Date of Award
Master of Science
Agricultural and Biosystems Engineering
Carl J. Bern
A converted trailer-based peanut dryer was tested to determine its suitability and performance for drying biomass materials. These small-scale drying devices are capable of transporting, storing and dry biomass after harvest. Corn stover was dried from a range of initial moisture content of 14 to 31% down to 6%. Corn cobs were dried from 22% to 9% moisture content. Based on the test results, the energy requirement of the trailer is very high. Among the tests, test 12/2/2009 (Half load stover) was found to be the test with the highest energy requirement and Test 11/17/2009 (Full load cobs) required the least amount of energy. Air leaks and environmental conditions greatly influenced the energy requirements of the system. In the trailers present state, it was able to dry biomass adequately; however design modifications are needed to solve handling and logistical issues. Recommended modifications were listed based on the results and observations from the experiment. These modifications apply to the three main operational categories of the drying process: loading, drying and unloading. With these modifications in place, it is projected that drying efficiency and handling issues can be improved. Based on the experiment, bulk handling of biomass is a pertinent issue for its overall acceptance. Material properties of biomass such as friction coefficient are essential for designing machines and equipments that can improve processing efficiency. A method to determine the friction coefficient of corn residue was developed based on procedures used for grain. The method was capable of determining static and dynamic friction coefficient of corn harvest residues on different types of surfaces. HDPE and oak was found to be the material with the smallest and highest static friction coefficient respectively. This result was also true for the dynamic friction coefficient.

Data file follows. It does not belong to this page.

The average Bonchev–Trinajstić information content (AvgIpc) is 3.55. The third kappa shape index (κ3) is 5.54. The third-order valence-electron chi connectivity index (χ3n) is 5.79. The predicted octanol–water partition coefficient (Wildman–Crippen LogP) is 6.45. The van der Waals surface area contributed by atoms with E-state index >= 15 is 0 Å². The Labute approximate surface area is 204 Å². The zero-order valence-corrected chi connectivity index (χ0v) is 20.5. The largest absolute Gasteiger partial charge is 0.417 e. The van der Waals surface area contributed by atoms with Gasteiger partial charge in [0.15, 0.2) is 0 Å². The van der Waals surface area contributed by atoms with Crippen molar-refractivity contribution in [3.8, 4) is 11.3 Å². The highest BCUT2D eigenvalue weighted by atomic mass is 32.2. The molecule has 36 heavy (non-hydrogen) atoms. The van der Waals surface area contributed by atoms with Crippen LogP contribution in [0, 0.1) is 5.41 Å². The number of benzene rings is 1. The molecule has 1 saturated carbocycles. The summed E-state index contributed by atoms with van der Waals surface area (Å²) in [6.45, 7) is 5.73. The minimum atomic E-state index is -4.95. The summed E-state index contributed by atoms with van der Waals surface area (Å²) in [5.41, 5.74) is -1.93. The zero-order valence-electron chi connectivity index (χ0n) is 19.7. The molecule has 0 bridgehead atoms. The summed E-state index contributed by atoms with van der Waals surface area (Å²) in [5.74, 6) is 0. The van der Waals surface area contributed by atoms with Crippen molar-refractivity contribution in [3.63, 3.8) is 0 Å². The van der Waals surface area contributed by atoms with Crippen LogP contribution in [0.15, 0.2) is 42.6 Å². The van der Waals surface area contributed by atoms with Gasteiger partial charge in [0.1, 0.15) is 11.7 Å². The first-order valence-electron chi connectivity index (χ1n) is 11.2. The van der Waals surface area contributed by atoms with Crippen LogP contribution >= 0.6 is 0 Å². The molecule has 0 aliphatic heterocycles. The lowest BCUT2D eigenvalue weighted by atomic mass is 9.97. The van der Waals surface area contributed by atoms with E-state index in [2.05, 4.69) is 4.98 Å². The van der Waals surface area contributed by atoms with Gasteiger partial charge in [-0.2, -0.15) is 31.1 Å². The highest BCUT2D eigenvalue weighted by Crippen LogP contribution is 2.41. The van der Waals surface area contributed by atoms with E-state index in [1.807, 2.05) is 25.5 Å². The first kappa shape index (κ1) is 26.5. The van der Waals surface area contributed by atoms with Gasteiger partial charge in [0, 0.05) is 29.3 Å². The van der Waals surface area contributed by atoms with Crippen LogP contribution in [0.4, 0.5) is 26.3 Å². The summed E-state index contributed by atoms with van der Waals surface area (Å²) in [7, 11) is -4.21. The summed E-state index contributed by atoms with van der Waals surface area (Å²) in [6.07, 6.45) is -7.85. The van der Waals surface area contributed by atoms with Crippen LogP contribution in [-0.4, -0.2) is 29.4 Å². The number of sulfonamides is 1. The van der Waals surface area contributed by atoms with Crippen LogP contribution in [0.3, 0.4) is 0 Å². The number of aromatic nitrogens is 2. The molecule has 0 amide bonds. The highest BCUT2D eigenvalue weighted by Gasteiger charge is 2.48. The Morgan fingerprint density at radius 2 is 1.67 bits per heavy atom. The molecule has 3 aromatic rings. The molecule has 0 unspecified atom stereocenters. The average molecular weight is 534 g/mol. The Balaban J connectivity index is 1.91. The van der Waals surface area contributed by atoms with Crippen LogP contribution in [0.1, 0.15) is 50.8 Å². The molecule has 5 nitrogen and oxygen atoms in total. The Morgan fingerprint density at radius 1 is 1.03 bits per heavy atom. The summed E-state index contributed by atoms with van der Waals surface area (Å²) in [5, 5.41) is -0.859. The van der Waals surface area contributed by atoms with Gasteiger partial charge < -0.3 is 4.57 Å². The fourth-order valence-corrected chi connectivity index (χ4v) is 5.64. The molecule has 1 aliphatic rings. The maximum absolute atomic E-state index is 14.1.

Ahmad Safuan Bin Bujang
Bin Bujang, Ahmad Safuan, "Properties and bulk drying of biomass" (2011). Graduate Theses and Dissertations. 12104.